Tuesday, January 25, 2011
|Carravaio's "Conversion of St. Paul"|
The Conversion of St Paul, which all Christendom celebrates today, serves as inspiration to us. It was on the Damascus Road as he sought to continue persecuting the Church that Saul of Tarsus experienced his conversion and became Paul the Apostle.
"Now as he journeyed he approached Damascus, and suddenly a light from heaven flashed about him.
And he fell to the ground and heard a voice saying to him,
"Saul, Saul, why do you persecute me?"
And he said, "Who are you, Lord?"
And he said, "I am Jesus, whom you are persecuting;
but rise and enter the city, and you will be told what you are to do." (Acts 9.3-6)
Ever since, "The Road to Damascus" has become a symbol for a conversion or a change in the direction for one’s life.
We have freedom to be sinners, or to be saints. God hopes we will be the latter. He hopes we will take the road to Damascus -- to be changed. But change is never easy.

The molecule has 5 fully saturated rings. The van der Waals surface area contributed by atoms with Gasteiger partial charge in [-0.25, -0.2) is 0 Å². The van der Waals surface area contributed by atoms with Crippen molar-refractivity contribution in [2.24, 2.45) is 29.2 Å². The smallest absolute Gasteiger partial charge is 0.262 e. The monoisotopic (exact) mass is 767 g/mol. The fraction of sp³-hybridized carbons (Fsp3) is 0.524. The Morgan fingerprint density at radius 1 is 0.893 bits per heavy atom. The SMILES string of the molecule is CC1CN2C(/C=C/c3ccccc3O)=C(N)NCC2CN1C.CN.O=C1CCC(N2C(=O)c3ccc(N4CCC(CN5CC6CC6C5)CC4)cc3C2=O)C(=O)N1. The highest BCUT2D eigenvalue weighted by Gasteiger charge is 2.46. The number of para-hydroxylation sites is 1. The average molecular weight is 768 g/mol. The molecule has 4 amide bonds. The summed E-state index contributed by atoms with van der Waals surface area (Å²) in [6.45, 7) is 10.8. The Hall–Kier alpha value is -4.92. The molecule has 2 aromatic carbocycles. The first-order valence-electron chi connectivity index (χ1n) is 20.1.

We may despair at the prospect of living a saintly life. However, we can rely on grace to transform sinners into saints. We need not do extraordinary things like many saints did, nor do we need to shed our blood like the martyrs. Grace transforms ordinary things – whether at work, in our relationships with others – into occasions of holiness.
In our work, we can practice dedication and humility in the service of others. Government and elected officials can discharge the duties of their respective positions with honesty, promoting justice, peace, progress and happiness. Magistrates and law enforcement officers can uphold justice and the rule of law moving us towards equality, peace and unity. Health workers and institutions can practice compassion in providing health care. Laborers can avoid backbiting nor stepping on others just to “climb the ladder." We can all refrain from speaking negatively of others, instead providing a word of comfort and forgiveness. Rather than sowing discord, groups can work together for the common good, not their personal interests. We can learn to value integrity, efficiency, compassion, simplicity, humility and honesty can be their own reward.
We may not experience the same dramatic transformation as St Paul did. We may journey on our own "road to Damascus" slowly, gradually. Most importantly, we must begin. We must decide to take those first few steps to experience a change of life, a whole new direction, with a sense of repentance and a sincere determination to right the wrongs we discover.